As businesses expand their use of cloud-based services, a hybrid cloud approach to developing the network infrastructures they need is fast becoming the norm. What is the hybrid cloud, and what impact is this approach to cloud services having on CIOs, CTOs and their enterprises?
For enterprises, the cloud has delivered a raft of services enabling them to expand their product development, reduce costs, innovate and embrace IaaS (Infrastructure-as-a-Service) right across their businesses. However, CIOs understanding that a wholesale move to the public cloud would not enable them to build the flexible and secure networks they need, have been rapidly developing a hybrid approach to the cloud to deliver a range of services they can use to create bespoke networks – this is the hybrid cloud.
The leading cloud vendors have offered their solutions for several years. As enterprises move increasingly to hybrid cloud models to support their service and product evolution, the cloud vendors are moving to support this trend. Amazon AWS will deliver its Outposts services, which will enable businesses to run AWS with their on-premises infrastructures to create private AWS installations at any location.
Outposts comes of course after Microsoft’s Azure Stack which offers a similar experience to AWS. CTOs can now build a precise hybrid cloud environment with familiar tools. Also, if AWS is chosen, CIOs can even buy the same hardware Amazon uses for its datacentres.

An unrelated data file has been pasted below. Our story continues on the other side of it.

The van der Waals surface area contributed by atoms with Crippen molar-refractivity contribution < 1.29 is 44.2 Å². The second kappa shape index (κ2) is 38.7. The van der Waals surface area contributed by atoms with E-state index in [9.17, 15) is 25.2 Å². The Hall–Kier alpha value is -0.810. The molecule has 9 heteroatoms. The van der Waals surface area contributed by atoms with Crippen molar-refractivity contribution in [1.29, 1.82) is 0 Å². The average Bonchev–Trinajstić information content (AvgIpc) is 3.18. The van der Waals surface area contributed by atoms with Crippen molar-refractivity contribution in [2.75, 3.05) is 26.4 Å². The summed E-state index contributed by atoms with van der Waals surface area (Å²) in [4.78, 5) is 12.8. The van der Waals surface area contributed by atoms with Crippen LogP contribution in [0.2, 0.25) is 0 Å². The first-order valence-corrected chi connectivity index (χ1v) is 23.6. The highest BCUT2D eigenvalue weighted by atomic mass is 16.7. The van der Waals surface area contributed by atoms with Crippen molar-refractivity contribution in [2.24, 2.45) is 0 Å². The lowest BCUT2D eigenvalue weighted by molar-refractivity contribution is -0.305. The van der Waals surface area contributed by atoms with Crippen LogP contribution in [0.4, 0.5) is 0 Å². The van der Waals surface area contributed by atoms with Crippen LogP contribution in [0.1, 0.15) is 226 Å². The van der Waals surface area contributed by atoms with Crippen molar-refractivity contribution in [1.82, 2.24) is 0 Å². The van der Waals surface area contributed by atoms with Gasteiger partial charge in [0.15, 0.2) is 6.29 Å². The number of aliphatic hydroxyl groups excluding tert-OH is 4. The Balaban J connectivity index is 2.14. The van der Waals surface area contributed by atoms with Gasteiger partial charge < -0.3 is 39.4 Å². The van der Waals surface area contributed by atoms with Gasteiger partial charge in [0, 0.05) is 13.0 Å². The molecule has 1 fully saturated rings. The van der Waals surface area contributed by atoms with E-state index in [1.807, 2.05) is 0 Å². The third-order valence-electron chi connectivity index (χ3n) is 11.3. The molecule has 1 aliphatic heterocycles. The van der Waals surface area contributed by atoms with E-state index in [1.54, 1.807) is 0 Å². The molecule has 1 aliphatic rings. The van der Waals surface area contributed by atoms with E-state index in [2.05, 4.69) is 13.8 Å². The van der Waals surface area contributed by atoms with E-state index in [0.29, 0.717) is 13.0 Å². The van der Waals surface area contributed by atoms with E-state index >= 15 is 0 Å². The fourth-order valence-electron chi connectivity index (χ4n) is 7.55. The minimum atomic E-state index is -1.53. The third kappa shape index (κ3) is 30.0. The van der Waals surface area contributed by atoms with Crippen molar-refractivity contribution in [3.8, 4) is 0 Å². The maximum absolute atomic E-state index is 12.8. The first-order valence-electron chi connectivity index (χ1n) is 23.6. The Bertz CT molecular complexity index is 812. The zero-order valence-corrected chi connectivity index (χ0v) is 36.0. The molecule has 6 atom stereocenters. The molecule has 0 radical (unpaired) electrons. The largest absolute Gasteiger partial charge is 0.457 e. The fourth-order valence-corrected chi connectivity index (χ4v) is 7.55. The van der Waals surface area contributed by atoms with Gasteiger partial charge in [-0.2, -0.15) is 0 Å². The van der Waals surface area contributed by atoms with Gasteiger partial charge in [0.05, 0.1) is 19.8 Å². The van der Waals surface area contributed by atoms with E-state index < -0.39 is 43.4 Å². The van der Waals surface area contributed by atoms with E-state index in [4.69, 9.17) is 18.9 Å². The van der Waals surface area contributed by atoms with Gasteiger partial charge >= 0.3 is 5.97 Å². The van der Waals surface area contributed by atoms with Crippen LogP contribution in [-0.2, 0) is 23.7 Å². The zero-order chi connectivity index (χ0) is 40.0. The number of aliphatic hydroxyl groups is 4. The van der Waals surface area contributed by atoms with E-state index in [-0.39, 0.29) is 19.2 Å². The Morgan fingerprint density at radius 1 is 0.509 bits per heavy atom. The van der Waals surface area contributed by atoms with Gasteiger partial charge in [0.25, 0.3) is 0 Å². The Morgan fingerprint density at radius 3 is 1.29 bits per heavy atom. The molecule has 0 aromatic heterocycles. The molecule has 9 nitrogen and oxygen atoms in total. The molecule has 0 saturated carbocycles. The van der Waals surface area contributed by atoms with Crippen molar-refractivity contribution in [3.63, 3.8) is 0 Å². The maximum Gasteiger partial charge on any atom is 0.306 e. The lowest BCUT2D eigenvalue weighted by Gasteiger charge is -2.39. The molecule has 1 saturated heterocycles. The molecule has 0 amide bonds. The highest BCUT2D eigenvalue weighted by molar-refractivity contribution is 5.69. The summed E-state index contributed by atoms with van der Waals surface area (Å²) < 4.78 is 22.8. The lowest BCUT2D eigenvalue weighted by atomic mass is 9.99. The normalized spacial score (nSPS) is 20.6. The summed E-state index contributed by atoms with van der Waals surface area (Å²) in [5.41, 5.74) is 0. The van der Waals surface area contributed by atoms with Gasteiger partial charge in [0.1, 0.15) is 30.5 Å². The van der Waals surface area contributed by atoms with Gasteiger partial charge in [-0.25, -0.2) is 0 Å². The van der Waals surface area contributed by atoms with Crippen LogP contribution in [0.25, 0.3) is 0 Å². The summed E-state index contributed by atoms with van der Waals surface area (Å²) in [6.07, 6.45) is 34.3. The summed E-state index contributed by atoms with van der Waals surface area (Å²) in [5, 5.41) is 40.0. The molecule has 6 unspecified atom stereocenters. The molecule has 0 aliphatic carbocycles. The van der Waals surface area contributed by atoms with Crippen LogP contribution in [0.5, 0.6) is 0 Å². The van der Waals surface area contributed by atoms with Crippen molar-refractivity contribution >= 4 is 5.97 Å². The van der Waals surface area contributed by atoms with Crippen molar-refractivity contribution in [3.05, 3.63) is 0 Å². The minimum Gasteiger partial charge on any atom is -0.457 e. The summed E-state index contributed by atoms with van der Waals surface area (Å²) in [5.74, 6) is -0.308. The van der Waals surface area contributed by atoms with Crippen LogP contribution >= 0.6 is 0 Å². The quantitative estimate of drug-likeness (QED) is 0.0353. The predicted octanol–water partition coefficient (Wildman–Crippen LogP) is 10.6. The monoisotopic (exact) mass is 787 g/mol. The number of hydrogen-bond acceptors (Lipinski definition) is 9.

CIOs have been under pressure to develop their cloud strategies often within highly regulated environments where a complete move to the public cloud isn’t possible. Here, the hybrid cloud is the perfect solution for them. Indeed, according to research from Cogeco Peer 1, over 92% of those surveyed have on-premises servers, with 66% stating they intend to make further investments in cloud services. Indeed, Gartner predicts a considerable shift to the hybrid cloud, with 90% of businesses moving to this kind of infrastructure by 2020.
Speaking at the recent Gartner Symposium/ITxpo in Dubai, Santhosh Rao, Senior Director Analyst said: “Multicloud is no longer a matter of ‘if’ — it’s a matter of ‘when,’” said Rao. “Multicloud computing lowers the risk of cloud provider lock-in, and can provide service resiliency and migration opportunities, in addition to the core cloud benefits of agility, scalability and elasticity.”
And speaking to Silicon, Eric Troyer, Chief Marketing Officer, Megaport explained: “I’ve heard it said that the ‘I’ in CIO should now stand for ‘integration.’ Certainly, the way applications and services integrate across the entire technology stack is a critical consideration. This is particularly true for how services are connected when utilising the public cloud.
“As an off-premise resource, public cloud availability zones can be many kilometres away from where enterprise IT infrastructure resides. This means latency and security are top concerns to ensuring scalability and performance of applications.”
Troyer continued: “This is causing the CIO to think more deeply about the network and how applications will be able to talk with one another over the network. This becomes all the more complicated with multi-cloud where an application in Google Cloud, for example, may need to directly communicate with applications in AWS, Azure, Oracle, IBM or any number of service providers.”
A hybrid cloud approach to IT infrastructure design and deployment offers flexible and secure hosting environments. As businesses continue to innovate, they will increasingly rely upon hybrid cloud architectures that have few limitations.